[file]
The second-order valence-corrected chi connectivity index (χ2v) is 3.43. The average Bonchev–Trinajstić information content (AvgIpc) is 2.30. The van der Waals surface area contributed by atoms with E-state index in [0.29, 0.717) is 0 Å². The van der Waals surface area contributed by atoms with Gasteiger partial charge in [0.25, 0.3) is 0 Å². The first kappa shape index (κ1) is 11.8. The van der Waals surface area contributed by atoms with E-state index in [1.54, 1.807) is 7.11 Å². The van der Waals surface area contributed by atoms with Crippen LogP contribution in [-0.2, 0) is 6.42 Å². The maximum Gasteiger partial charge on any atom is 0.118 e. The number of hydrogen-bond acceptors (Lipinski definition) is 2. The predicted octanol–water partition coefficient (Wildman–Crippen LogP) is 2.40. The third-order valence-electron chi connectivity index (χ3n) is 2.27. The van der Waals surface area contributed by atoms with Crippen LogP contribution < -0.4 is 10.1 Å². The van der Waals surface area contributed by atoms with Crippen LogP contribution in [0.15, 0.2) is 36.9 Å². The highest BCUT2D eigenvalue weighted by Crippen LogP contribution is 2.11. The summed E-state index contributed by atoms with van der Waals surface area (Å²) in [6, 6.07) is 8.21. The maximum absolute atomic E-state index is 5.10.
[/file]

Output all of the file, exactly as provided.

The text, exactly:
The second-order valence-corrected chi connectivity index (χ2v) is 3.43. The average Bonchev–Trinajstić information content (AvgIpc) is 2.30. The van der Waals surface area contributed by atoms with E-state index in [0.29, 0.717) is 0 Å². The van der Waals surface area contributed by atoms with Gasteiger partial charge in [0.25, 0.3) is 0 Å². The first kappa shape index (κ1) is 11.8. The van der Waals surface area contributed by atoms with E-state index in [1.54, 1.807) is 7.11 Å². The van der Waals surface area contributed by atoms with Crippen LogP contribution in [-0.2, 0) is 6.42 Å². The maximum Gasteiger partial charge on any atom is 0.118 e. The number of hydrogen-bond acceptors (Lipinski definition) is 2. The predicted octanol–water partition coefficient (Wildman–Crippen LogP) is 2.40. The third-order valence-electron chi connectivity index (χ3n) is 2.27. The van der Waals surface area contributed by atoms with Crippen LogP contribution < -0.4 is 10.1 Å². The van der Waals surface area contributed by atoms with Crippen LogP contribution in [0.15, 0.2) is 36.9 Å². The highest BCUT2D eigenvalue weighted by Crippen LogP contribution is 2.11. The summed E-state index contributed by atoms with van der Waals surface area (Å²) in [6, 6.07) is 8.21. The maximum absolute atomic E-state index is 5.10.